One of the school bullies realised that I was Jewish, and the reaction was a huge shock to me as the year before some of my class had been at my Bar Mitzvah and there hadn’t been an issue!  Nevertheless, this discovery led to me being on the receiving end of a daily barrage of name-calling. Unfortunately, Anti-Semitism, along with other forms of religious discrimination was and still is a huge problem.

In addition to this and according to my class mates, I had committed a far worse crime than my religion, which was to have secured a Saturday job at the local hairdressers.  I had also stopped throwing a discus, and gave up my paper round and going to football.  This all added up in their book to me being gay, which was actually not true, but illustrated how much prejudice there was across the board.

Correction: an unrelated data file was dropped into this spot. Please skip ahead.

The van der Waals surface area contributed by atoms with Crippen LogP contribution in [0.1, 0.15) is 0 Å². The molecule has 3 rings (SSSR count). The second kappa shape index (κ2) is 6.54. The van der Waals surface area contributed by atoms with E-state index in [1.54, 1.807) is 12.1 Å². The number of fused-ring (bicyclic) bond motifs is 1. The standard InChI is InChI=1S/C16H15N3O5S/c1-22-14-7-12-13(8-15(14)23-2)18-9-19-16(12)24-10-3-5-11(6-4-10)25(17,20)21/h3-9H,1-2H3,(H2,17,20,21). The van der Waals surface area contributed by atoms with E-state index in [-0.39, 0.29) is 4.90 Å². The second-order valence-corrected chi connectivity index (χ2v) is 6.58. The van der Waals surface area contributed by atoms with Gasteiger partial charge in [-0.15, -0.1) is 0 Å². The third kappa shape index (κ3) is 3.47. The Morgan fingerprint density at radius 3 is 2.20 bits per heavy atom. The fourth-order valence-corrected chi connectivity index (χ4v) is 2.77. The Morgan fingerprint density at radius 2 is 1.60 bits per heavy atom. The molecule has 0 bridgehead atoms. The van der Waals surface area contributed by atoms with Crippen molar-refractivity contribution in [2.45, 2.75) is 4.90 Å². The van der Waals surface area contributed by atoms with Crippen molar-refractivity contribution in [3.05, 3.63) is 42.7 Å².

As anyone knows who’s been bullied, once you’ve given up trying to stand up for yourself, you learn to hide your pain and brush off the dirt from your clothes or recover your property, which often would be used instead of a ball in a game of ‘piggy in the middle’. Some of the bullied become jokers, or in some cases become bullies themselves. Those that are bullied find it very hard to let people know the pain they’re in for fear of what will happen if they reveal or stand up to the bullies.

Regardless of our age, we brush ourselves off and stand up, dry our tears and get on with life the best way we can. That’s how the majority survive.

Unfortunately for many, when they leave school and make their way in to the world, they seem to have developed an aura that a bully picks up on. How do I know this? Because it followed me as my working life progressed?